“But the moment you turn a corner you see another straight stretch ahead and there comes some further challenge to your ambition.” ~Oliver Wendell Holmes, Jr.
For some time, I have been pondering my career and life path. Grateful to God for where I am, I also want to learn and apply. I want to go back to school, and have the freedom to deepen my strengths, use my talents and find new ones. For some time, I have felt my solid ground thinning, and I feel time slipping through my fingers, and the thought of staying still has become unsettling, as if I am on thin, melting ice, and I will fall through if I don’t move in a direction, any direction.
This isn’t the first time I have broached this subject, but every year, on Walk Day, it feels like New Years. I really don’t take stock of the year past and the year ahead on New Year’s Day, but I do on Walk Day. Walk Day is always filled with numbers,
I know its not politically correct to say “JDRF Families.” Because households and individuals can contribute to many different organizations. Well, too bad, you work with me in this mission, and you become part of my family. Deal. Today, I saw the families I have met with for the past two years and missed my families in New Mexico. Thinking about all the families I have connected with as part of the diabetes online community, all wearing blue or telling their story, or sharing experiences today, too. The Walk is a year long program. I think that is lost on a lot of people. Walk Day is a labor intensive celebration of fundraising efforts from a year of fundraising.
It was cold this morning. And wet. Still, after dust storms and pouring rain last night shadowing doubt that the event would take place, so many people attend this Walk, that we cannot count them all. We estimate around 20,000. I once again was able to see passionate volunteers braving cold, slush and fatigue all the while smiling and asking for more duct tape. I saw families, some veteran, some new to the Walk, some new to diabetes. And usually spotted here and there, but now in a small group, I saw adults with type 1 and their loved ones walking together as part of our JDRF Young Leadership Committee, Generation Cure.
Lots of hugs, lots of smiles, lots of laughing and checking in. My colleagues and I feel every setback deeply, but even when the task seems Sisyphean we can make each other laugh. What a great group to drag hundreds of thousands of ever appearing lawn chairs with, to celebrate check donations with and spend 4:30am in freezing cold with. In the little things and in the big things, we know we are fortunate to work in a mission-focused organization that has an end goal to reach. We are a family, and we watch out for each other. Professional to the core, our loyalty to each other and the mission is not lost on us.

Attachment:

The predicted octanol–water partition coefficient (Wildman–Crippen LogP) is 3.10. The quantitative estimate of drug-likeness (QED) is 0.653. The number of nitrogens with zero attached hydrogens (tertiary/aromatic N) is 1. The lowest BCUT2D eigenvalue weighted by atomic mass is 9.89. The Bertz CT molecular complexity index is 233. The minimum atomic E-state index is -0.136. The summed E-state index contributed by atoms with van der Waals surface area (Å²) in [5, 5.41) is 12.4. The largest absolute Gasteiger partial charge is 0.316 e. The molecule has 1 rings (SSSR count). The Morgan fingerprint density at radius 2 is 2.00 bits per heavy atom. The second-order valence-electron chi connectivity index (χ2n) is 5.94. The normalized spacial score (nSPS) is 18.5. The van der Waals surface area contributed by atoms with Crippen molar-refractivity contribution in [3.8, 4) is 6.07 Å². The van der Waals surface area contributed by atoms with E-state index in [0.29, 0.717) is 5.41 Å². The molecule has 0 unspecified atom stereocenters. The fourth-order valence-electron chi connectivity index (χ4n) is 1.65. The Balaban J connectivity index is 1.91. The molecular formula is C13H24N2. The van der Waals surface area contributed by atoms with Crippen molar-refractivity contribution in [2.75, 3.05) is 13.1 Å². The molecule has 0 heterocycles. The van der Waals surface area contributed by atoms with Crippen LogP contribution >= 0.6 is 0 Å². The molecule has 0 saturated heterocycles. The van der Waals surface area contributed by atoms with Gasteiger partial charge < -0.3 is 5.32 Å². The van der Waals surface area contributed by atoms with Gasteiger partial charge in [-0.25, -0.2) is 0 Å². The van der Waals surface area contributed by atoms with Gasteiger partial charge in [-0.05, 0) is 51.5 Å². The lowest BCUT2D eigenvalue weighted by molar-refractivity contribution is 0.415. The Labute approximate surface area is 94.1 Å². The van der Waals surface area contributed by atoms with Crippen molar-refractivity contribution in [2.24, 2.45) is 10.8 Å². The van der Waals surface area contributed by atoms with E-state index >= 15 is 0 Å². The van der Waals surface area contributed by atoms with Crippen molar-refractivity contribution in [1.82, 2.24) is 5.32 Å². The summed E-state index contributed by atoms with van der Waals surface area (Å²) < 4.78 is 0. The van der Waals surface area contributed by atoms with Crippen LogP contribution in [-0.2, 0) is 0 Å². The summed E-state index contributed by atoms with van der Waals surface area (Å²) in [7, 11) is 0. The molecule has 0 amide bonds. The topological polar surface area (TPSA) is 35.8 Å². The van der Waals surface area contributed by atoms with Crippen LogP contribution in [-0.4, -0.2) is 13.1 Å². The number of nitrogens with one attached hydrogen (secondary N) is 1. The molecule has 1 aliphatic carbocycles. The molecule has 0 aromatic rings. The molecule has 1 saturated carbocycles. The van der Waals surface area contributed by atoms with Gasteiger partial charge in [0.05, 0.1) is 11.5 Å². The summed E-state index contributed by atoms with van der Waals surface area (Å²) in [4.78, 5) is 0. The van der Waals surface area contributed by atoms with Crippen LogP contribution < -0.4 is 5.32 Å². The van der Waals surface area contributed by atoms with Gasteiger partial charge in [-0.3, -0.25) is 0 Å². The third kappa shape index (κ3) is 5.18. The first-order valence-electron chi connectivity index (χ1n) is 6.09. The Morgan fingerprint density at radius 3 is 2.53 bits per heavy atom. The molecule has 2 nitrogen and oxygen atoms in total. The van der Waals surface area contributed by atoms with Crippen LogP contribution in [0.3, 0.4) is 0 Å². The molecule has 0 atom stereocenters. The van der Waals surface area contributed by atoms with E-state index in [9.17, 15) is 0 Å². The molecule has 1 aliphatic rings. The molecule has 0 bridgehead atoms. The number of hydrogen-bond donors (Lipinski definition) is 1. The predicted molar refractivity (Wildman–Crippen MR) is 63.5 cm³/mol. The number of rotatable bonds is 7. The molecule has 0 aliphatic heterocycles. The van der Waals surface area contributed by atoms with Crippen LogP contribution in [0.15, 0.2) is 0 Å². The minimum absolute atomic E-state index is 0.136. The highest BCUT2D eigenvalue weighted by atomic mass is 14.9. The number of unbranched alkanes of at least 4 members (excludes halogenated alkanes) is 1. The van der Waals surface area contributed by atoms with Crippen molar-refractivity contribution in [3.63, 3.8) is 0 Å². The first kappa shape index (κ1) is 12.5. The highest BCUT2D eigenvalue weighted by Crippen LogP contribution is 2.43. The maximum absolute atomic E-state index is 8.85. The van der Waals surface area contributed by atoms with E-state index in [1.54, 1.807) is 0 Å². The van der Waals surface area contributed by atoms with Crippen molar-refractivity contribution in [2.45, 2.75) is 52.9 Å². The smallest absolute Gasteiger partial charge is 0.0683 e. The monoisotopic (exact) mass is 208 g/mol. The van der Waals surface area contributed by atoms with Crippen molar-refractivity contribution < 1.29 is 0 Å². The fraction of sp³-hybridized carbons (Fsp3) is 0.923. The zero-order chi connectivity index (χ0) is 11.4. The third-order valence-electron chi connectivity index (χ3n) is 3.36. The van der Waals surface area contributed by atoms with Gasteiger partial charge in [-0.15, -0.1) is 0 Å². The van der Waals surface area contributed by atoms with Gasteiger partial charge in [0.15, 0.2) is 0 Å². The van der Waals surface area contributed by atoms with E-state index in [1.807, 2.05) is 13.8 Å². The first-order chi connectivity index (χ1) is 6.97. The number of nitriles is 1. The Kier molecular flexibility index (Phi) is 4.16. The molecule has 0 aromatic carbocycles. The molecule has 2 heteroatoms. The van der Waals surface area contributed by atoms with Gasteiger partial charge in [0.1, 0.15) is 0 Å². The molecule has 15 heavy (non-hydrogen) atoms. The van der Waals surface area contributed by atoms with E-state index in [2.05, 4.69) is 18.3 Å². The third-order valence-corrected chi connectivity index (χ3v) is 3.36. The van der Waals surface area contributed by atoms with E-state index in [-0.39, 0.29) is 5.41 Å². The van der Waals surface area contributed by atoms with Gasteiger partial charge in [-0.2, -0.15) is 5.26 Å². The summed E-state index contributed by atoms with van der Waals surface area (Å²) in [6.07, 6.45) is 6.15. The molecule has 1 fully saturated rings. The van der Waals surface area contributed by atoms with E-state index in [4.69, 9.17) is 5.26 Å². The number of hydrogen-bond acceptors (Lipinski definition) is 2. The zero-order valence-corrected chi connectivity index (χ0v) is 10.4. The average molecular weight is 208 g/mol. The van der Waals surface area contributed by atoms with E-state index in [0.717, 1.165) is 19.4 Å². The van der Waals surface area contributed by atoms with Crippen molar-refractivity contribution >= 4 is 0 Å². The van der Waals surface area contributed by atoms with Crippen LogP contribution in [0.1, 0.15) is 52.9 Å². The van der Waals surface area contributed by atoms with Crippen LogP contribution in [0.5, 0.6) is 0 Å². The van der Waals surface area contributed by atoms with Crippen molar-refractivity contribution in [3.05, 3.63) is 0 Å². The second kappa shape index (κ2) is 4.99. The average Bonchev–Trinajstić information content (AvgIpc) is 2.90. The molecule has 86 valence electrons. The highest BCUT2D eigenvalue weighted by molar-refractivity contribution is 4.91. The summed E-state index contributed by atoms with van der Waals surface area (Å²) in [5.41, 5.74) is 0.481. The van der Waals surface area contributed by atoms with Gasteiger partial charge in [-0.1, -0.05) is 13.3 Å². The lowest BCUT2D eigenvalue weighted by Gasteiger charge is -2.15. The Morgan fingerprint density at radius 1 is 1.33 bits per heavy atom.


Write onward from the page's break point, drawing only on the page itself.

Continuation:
JDRF will never lose focus on what the Walk means. It means cure, it means no more Walks. At the same time, standing still will mean never finding it, and in an effort to better educate the public, our Walkers, what their investment means, JDRF is on the move. We have a new logo, a new tag. But it is more than just marketing. It conveys that for the past 40 years JDRF has invested in research breakthroughs that have added to our understanding of a very complex autoimmune disease and funded research that has led to treatments that have made those with type 1 more safe. In the past few years JDRF has fought to bring new technologies to clinical trials to ensure those at the Walk today will see a cure. JDRF looks ahead to the thousands every year not at today’s Walk, yet to be diagnosed, by funding research in prevention to keep them away from a D-Day.
JDRF placed a powerful ad urging the FDA to provide clear pathways to move a closed-loop artificial pancreas to market this past week, citing studies that have reported the incidence of death from hypoglycemia to be between 2% and 10% of the type 1 population, roughly 1 in 20.
I, for one, don’t like reading about SUDEP (sudden unexplained death in epilepsy), and definitely won’t be sending my mom articles on it so she can calculate my risk (age and type – I’m more at risk, although it is a rare complication). Even taking care of other health conditions or not getting enough sleep to me means heightened risk. The week before Walk I was plagued with incapacitating migraines after a much needed hormone injection. Hormones can cause this anyway, but a sudden increase or decrease in hormone can also mean seizure and for me, waves of hormone sent me into a spiral of uncontrollable tonic clonic seizures three years ago. So, the pain and the fact that I woke up Thursday morning with a bitten tongue meant I was on serious edge. But being alert will do nothing for me. Only finding the causes of SUDEP, of generalized epilepsy and getting me the right dosage of the best new meds can keep me safe from the complications of epilepsy.
For those living with type 1 diabetes, either they themselves have it or they have a loved one with it, this incidence of death is either an unwelcome reminder or shock, but it serves the purpose that we cannot stand still. We must keep pushing, and JDRF isn’t just organizing large community Walks for the social support it brings, but the organization is fighting with its Walkers, its volunteers and its advocates. Together, we fight for better until the fight is over, and type 1 diabetes has been defeated by the research we fund. We fight to save lives now. 1 in 20 is not acceptable, and should not be acceptable when there is work to be done. It’s a tough number, but we are tough, we are stronger in large numbers and above all that, our greatest strength is that we are more than numbers.